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Aging In The 100 Largest Metropolitan Areas: How Do Older Adults Fare?, Jan Mutchler, Yang Li 2021 University of Massachusetts Boston

Aging In The 100 Largest Metropolitan Areas: How Do Older Adults Fare?, Jan Mutchler, Yang Li

Center for Social and Demographic Research on Aging Publications

New estimates from the 2020 Elder Index show that living expenses are high in metropolitan areas across the U.S., and many older singles and couples lack the resources needed to get by in their communities. Focusing on the 100 largest metropolitan areas, we compare the 2020 Elder Index to household incomes among adults aged 65 years or older living in one- and two-person households. Based on this comparison, we find that in each of the 100 largest metro areas, at least 37% of older singles are at risk of being unable to afford basic needs and age in their ...


Area Agencies On Aging Provide Crucial Support For Older New Yorkers During Covid-19, Claire Pendergrast 2021 Syracuse University

Area Agencies On Aging Provide Crucial Support For Older New Yorkers During Covid-19, Claire Pendergrast

Lerner Center for Public Health Promotion: Population Health Research Brief Series

This research brief discusses how Area Agencies on Aging are providing crucial support for older NewYorkers during COVID-19.


The Psychosocial Well-Being Of Older Adults In Covid-19 And The 'New Normal', Micah TAN, Paulin T. STRAUGHAN, William TOV, Grace CHEONG, Wensi LIM 2021 Singapore Management University

The Psychosocial Well-Being Of Older Adults In Covid-19 And The 'New Normal', Micah Tan, Paulin T. Straughan, William Tov, Grace Cheong, Wensi Lim

ROSA Research Briefs

Early research into COVID-19 has focused predominantly on the immediate and direct physical health effects of the pandemic, as compared to the wider, indirect effects of the pandemic on general well-being brought about by the various measures put in place to contain the virus. In terms of policies, focus has also been placed largely on containment and broad based policies for the entire population. As experts increasingly recognize that the pandemic will be a protracted event (The Straits Times, 2021), however, there is a need for stakeholders to place greater emphasis on the indirect effects of COVID-19 that will likely ...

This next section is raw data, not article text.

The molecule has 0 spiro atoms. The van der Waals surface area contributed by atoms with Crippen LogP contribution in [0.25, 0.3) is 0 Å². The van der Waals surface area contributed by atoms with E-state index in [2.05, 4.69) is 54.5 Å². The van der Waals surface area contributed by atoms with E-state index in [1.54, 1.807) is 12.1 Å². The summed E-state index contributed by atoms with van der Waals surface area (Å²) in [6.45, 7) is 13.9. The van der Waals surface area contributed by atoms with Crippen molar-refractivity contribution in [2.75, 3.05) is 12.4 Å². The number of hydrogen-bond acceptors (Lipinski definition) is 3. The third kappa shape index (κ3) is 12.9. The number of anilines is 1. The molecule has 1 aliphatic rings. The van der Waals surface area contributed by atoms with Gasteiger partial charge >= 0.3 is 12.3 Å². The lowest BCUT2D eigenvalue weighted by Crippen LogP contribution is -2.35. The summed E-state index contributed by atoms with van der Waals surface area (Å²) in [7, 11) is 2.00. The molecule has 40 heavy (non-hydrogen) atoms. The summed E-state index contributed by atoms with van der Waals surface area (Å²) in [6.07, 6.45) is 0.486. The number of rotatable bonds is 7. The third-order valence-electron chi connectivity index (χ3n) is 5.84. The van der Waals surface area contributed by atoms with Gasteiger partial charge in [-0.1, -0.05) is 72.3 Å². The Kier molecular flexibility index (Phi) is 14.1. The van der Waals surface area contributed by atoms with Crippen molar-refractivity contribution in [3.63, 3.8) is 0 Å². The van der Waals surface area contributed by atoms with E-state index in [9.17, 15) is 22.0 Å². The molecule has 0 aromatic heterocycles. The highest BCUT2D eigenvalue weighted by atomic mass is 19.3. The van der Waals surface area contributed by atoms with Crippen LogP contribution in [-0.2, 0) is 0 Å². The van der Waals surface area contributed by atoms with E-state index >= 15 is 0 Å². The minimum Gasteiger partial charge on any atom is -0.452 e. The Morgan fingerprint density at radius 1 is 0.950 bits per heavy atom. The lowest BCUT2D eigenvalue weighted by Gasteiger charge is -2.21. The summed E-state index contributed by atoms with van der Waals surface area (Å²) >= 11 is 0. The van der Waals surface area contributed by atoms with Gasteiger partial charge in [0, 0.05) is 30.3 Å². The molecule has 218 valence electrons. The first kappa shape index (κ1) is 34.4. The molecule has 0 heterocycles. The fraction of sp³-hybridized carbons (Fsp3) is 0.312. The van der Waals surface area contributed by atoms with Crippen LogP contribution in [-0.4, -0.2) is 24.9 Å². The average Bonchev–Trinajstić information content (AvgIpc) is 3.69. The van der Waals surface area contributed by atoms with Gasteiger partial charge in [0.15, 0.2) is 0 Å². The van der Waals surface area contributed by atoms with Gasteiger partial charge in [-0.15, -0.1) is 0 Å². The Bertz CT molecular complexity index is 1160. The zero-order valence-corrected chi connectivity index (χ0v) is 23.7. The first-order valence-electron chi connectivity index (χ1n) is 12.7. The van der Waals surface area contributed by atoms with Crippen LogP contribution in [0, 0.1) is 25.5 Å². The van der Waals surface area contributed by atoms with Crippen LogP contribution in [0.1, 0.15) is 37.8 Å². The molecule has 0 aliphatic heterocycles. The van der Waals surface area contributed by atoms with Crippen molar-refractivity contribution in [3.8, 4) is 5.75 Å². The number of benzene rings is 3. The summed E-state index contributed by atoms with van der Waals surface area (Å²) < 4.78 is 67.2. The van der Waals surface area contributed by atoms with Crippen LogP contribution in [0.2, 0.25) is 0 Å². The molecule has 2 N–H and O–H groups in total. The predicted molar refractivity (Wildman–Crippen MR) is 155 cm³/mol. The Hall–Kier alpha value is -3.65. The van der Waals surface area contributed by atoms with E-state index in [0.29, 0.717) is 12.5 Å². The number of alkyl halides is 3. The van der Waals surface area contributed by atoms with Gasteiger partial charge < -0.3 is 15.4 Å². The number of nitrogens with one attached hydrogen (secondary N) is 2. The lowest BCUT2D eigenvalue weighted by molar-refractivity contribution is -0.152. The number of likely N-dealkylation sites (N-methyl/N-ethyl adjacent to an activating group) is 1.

The Impact On Older People’S Wellbeing Of Leaving Heritage Volunteering And The Challenges Of Managing This Process, Bruce Davenport, Andrew Newman, Suzanne Moffatt 2021 Newcastle University

The Impact On Older People’S Wellbeing Of Leaving Heritage Volunteering And The Challenges Of Managing This Process, Bruce Davenport, Andrew Newman, Suzanne Moffatt

The Qualitative Report

The benefits of volunteering for older volunteers and for the organisations who host them is well-documented. The impact of being obliged to leave volunteering due to age-related conditions, and any challenges that this creates for volunteer managers, are under-researched. This study explored how volunteers and volunteer managers experienced this point in the volunteering lifecycle and whether the topic warranted further research. Semi-structured interviews were carried out with fourteen older people, who were (or had been) volunteers at one of three cultural heritage organisations in the north-east of England alongside seven volunteer managers from those organisations. These represented the diversity of ...


Perceptions Of Two Older Adults Regarding The Factors And Barriers That Influence Their Oral Health Care: A Case Study, Dinorah Munira Hernández-Santos MSG., Irma Fabiola Díaz-García PhD. 2021 Universidad de Guadalajara

Perceptions Of Two Older Adults Regarding The Factors And Barriers That Influence Their Oral Health Care: A Case Study, Dinorah Munira Hernández-Santos Msg., Irma Fabiola Díaz-García Phd.

The Qualitative Report